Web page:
An application is before the Alberta Utilities Commission to build 22- and 25-megawatt solar power plants in a $52-million project near Joffre. (File photo from The Canadian Press)

An application is before the Alberta Utilities Commission to build 22- and 25-megawatt solar power plants in a $52-million project near Joffre. (File photo from The Canadian Press)

Central Alberta solar power project seeking regulator approval

$52-million project would see 22- and 25-megawatt power plants built

A proposed $52-million solar project planned near Joffre is awaiting approval.

Applications were submitted earlier this month to the Alberta Utilities Commission (AUC) for the first phase of the project, a 22-megawatt solar power plant and a 25-megawatt second-phase plant that would be built next to Nova Chemicals’ Joffre facility.

They are being developed by Pace Canada LP, a joint venture between Calgary-based Switch Power and Pathfinder Clean Energy, a global clean energy development and investment company.

They hope to get AUC approval in the coming weeks, said project development lead Jillian Haneiph. Conditional approval has already been granted by Lacombe County’s municipal planning commission.

Background work on the 47-megawatt facility began in 2018. The project would be built in two phases — 22 megawatts in the first phase and 25 megawatts in the second — and create almost 40 construction jobs.

Power generated would go into the provincial electrical grid and reduce carbon dioxide emissions by 47,000 tonnes per year and 1.4 million tonnes over the expected 25-year life of the project.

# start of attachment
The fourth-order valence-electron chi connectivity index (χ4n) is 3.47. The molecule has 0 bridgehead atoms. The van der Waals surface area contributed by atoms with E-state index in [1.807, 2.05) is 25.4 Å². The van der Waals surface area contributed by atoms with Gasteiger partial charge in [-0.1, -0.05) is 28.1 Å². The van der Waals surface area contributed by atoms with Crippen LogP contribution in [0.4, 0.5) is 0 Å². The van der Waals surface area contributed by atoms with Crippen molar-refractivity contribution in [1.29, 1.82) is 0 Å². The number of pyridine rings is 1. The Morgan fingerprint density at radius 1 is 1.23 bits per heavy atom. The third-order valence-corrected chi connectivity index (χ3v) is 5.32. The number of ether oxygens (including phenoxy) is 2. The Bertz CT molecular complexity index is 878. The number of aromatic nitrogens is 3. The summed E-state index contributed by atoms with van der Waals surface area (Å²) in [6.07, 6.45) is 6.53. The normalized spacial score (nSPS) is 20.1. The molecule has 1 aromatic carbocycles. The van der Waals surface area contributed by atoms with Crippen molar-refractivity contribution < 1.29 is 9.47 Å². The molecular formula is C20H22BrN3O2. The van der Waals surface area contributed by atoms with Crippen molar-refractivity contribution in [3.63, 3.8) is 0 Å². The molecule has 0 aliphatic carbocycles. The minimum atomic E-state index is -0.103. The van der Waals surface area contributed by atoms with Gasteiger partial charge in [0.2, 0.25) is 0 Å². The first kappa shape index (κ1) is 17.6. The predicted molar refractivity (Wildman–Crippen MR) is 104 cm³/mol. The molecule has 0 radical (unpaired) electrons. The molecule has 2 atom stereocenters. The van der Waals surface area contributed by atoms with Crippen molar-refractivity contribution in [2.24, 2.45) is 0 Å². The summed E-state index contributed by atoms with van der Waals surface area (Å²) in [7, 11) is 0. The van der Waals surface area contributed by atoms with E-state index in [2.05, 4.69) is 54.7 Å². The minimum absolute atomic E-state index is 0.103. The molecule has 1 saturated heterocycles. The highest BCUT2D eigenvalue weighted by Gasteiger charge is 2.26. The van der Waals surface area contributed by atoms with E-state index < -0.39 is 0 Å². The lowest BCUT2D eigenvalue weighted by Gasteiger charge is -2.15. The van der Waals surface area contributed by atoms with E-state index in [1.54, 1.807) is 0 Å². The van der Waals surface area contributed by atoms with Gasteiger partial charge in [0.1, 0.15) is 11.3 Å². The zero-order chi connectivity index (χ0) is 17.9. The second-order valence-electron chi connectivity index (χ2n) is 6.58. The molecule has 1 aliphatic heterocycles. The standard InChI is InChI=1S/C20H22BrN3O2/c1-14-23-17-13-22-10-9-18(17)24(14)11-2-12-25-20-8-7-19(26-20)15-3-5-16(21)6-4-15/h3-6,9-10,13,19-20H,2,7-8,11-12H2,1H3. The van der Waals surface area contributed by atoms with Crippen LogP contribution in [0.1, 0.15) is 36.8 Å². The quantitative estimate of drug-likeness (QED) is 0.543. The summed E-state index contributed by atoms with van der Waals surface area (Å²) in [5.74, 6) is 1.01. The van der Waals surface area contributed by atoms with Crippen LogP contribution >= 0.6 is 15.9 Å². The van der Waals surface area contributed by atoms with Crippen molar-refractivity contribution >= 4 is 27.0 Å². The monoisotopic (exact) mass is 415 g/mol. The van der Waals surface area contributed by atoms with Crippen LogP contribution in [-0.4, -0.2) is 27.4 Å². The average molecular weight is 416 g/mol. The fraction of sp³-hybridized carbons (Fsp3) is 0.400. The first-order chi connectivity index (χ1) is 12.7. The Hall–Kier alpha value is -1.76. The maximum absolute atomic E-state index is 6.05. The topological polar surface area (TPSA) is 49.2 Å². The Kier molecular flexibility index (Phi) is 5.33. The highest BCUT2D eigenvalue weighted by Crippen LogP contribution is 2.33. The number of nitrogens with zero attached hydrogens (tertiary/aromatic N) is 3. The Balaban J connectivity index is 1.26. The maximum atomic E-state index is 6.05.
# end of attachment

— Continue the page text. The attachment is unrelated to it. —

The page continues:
The project was originally expected to be operating by this December, however, the new in-service date is now December 2022.

“This allows for us to construct in spring 2022 when we believe current COVID-19 considerations and restrictions will no longer be relevant,” said Haneiph in an email.

Construction is expected to begin next May and be completed by the end of November.

A number of environmental studies, including breeding bird, raptor nest and fall migration surveys, have been undertaken, along with watercourse and wetland mapping.

Glint and glare studies will also be done to ensure that nearby residents or passing drivers are not affected by the south-facing solar panel arrays, says the company.

Lacombe County manager of planning services Dale Freitag said the municipality welcomes the investment and anticipates there could be more projects coming.

“We do have a lot of major companies, not only in the solar industry but in the oil and gas industry, that are interested in setting up solar farms in the area,” said Freitag on Thursday.

On the regulatory side, the county has already put green energy policies in place. And Mother Nature provides an average of 320 days of sunshine a year in the county, which makes it well suited to solar projects.

“Definitely in Lacombe County we have fielded (calls from) multiple different companies looking at what the regulations are in the county and setting up solar facilities.”

The AUC says that anyone who feels they may be affected by the project contact them. Written submissions must be in by Oct. 1.



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